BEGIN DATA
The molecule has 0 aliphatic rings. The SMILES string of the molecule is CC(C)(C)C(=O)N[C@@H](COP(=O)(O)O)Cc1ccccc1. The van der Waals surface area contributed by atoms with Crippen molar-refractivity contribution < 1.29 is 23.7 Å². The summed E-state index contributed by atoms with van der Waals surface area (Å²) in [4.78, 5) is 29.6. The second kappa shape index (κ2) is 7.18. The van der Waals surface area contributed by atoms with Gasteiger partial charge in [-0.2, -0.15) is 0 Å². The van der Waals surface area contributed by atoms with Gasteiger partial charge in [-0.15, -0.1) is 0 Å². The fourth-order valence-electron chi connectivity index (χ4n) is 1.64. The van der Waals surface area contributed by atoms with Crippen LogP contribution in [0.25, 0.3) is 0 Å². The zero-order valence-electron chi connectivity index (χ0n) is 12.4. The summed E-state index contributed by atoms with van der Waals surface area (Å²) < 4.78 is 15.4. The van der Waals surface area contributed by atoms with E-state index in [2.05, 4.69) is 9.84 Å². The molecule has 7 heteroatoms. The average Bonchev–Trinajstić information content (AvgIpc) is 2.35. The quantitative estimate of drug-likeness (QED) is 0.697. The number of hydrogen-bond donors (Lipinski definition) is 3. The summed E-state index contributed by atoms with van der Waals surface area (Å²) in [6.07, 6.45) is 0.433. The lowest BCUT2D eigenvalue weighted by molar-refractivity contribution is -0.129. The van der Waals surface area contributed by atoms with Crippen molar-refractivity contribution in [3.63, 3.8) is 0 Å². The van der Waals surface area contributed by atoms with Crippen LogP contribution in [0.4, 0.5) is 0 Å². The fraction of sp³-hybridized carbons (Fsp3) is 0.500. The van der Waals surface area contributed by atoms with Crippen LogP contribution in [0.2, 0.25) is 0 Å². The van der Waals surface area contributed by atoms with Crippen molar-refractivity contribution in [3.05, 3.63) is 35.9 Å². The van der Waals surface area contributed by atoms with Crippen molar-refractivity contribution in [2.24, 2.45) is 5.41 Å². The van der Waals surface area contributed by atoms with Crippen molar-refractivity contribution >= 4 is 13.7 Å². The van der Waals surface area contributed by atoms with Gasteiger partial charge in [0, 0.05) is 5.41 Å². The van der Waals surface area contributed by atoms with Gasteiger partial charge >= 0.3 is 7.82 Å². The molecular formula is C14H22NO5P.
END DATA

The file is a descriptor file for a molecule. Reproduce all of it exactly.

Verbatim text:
The molecule has 0 aliphatic rings. The SMILES string of the molecule is CC(C)(C)C(=O)N[C@@H](COP(=O)(O)O)Cc1ccccc1. The van der Waals surface area contributed by atoms with Crippen molar-refractivity contribution < 1.29 is 23.7 Å². The summed E-state index contributed by atoms with van der Waals surface area (Å²) in [4.78, 5) is 29.6. The second kappa shape index (κ2) is 7.18. The van der Waals surface area contributed by atoms with Gasteiger partial charge in [-0.2, -0.15) is 0 Å². The van der Waals surface area contributed by atoms with Gasteiger partial charge in [-0.15, -0.1) is 0 Å². The fourth-order valence-electron chi connectivity index (χ4n) is 1.64. The van der Waals surface area contributed by atoms with Crippen LogP contribution in [0.25, 0.3) is 0 Å². The zero-order valence-electron chi connectivity index (χ0n) is 12.4. The summed E-state index contributed by atoms with van der Waals surface area (Å²) < 4.78 is 15.4. The van der Waals surface area contributed by atoms with E-state index in [2.05, 4.69) is 9.84 Å². The molecule has 7 heteroatoms. The average Bonchev–Trinajstić information content (AvgIpc) is 2.35. The quantitative estimate of drug-likeness (QED) is 0.697. The number of hydrogen-bond donors (Lipinski definition) is 3. The summed E-state index contributed by atoms with van der Waals surface area (Å²) in [6.07, 6.45) is 0.433. The lowest BCUT2D eigenvalue weighted by molar-refractivity contribution is -0.129. The van der Waals surface area contributed by atoms with Crippen molar-refractivity contribution in [3.63, 3.8) is 0 Å². The van der Waals surface area contributed by atoms with Crippen LogP contribution in [0.4, 0.5) is 0 Å². The fraction of sp³-hybridized carbons (Fsp3) is 0.500. The van der Waals surface area contributed by atoms with Crippen LogP contribution in [0.2, 0.25) is 0 Å². The van der Waals surface area contributed by atoms with Crippen molar-refractivity contribution in [3.05, 3.63) is 35.9 Å². The van der Waals surface area contributed by atoms with Crippen molar-refractivity contribution in [2.24, 2.45) is 5.41 Å². The van der Waals surface area contributed by atoms with Crippen molar-refractivity contribution >= 4 is 13.7 Å². The van der Waals surface area contributed by atoms with Gasteiger partial charge in [0, 0.05) is 5.41 Å². The van der Waals surface area contributed by atoms with Gasteiger partial charge >= 0.3 is 7.82 Å². The molecular formula is C14H22NO5P.